1. Decentralization and disintermediation: The growing capacity of information and communication technologies (ICTs) as well as the expansion of portable devices, enhanced by the dropping of their cost and there increasing processing capacity, has made of this type of digital technology a social platform which is enabling a very intense flow and exchange of information (Becker et al., 2017). For the last decade, Internet has become a social sphere where communities can create and disseminate knowledge and information to others (C. Cobo, Scolari, & Pardo Kuklinski, 2011). This phenomenon has not only diversified the mechanisms of knowledge production but also it has brought deep implications into what was traditionally understood as valid knowledge (Keen, 2015). Similarly, this phenomenon has also has impacted in what some authors suggest as the end of the expertise monopoly that universities had for centuries (Nowotny, Scott, & Gibbons, 2003).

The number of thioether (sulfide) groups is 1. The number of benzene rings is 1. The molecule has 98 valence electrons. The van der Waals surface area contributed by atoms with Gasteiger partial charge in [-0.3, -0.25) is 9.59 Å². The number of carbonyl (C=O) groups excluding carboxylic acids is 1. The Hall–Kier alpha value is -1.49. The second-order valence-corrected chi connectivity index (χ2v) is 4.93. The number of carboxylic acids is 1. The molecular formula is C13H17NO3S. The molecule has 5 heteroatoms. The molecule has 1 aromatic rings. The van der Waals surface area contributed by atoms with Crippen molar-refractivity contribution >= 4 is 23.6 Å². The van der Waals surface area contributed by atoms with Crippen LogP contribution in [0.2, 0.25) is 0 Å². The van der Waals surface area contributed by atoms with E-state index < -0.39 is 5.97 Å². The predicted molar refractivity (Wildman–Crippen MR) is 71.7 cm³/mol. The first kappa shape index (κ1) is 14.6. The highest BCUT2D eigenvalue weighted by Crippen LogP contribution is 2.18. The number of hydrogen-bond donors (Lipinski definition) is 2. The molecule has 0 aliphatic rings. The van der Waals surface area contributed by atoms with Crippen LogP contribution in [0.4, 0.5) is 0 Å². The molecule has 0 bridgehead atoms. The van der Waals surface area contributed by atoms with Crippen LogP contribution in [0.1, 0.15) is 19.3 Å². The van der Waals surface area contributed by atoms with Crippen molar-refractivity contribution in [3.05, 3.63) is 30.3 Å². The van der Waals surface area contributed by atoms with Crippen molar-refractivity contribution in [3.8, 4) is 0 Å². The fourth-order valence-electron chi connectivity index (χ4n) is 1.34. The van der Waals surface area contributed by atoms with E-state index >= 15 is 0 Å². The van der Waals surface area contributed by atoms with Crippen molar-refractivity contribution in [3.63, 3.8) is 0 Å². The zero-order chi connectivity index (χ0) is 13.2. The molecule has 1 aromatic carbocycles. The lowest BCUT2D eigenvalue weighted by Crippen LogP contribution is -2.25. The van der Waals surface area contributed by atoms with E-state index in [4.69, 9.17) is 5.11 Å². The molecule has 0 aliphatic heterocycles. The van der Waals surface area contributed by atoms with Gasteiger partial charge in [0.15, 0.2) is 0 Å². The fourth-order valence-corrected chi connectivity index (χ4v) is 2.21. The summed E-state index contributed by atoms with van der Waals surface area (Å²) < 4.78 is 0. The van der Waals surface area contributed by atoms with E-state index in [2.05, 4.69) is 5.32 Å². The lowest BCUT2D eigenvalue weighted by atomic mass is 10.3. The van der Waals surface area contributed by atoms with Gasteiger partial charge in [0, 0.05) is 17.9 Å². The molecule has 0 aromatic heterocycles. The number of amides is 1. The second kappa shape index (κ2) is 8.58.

2. Massiveness and a growing demand: The access to higher education has significantly changed during the second half of the 20th century and beyond. After the second world war, those individuals who could access universities were part of the elite of their respective societies. In the 70s and 90s that situation changed into a larger portion of the society worldwide (with a growing demand of women to have access to university degrees) (Trow, 2000). However, due to globalization, the expansion of the Internet, and the interest for expanding the sector of knowledgeable workers, an unprecedented demand for higher education was developed. At the start of the 21st Century, the exponential demand for education cannot be fulfilled if we depend on the classic model of the 20th century University. Currently, the development of universities is not only observed in the growing volume of students but also by the number of years students are required to attend university to obtain a posgratudate degree. Without doubt, the growing adoption of technologies has also contributed to expand access to higher education through more flexible models for delivery. Moreover, access to the Internet has influenced the phenomenon of commodification of knowledge (where knowledge is used, produced, and managed as a product or when knowledge processes are commodified and mechanized) (Johansson, 2016).